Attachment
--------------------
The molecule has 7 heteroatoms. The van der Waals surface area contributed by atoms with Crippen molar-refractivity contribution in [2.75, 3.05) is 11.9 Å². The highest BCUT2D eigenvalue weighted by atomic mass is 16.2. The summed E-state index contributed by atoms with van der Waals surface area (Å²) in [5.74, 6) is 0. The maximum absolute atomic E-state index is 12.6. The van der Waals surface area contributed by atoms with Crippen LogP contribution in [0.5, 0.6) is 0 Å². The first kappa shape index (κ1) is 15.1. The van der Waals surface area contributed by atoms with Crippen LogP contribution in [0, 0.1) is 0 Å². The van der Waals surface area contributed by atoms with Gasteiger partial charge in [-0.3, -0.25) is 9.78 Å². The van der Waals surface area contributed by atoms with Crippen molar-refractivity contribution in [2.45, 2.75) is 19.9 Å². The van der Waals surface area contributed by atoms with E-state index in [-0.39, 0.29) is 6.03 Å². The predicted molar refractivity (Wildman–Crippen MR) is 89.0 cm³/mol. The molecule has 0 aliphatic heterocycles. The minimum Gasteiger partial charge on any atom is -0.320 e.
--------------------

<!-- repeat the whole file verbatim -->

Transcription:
The molecule has 7 heteroatoms. The van der Waals surface area contributed by atoms with Crippen molar-refractivity contribution in [2.75, 3.05) is 11.9 Å². The highest BCUT2D eigenvalue weighted by atomic mass is 16.2. The summed E-state index contributed by atoms with van der Waals surface area (Å²) in [5.74, 6) is 0. The maximum absolute atomic E-state index is 12.6. The van der Waals surface area contributed by atoms with Crippen LogP contribution in [0.5, 0.6) is 0 Å². The first kappa shape index (κ1) is 15.1. The van der Waals surface area contributed by atoms with Crippen LogP contribution in [0, 0.1) is 0 Å². The van der Waals surface area contributed by atoms with Gasteiger partial charge in [-0.3, -0.25) is 9.78 Å². The van der Waals surface area contributed by atoms with Crippen molar-refractivity contribution in [2.45, 2.75) is 19.9 Å². The van der Waals surface area contributed by atoms with E-state index in [-0.39, 0.29) is 6.03 Å². The predicted molar refractivity (Wildman–Crippen MR) is 89.0 cm³/mol. The molecule has 0 aliphatic heterocycles. The minimum Gasteiger partial charge on any atom is -0.320 e.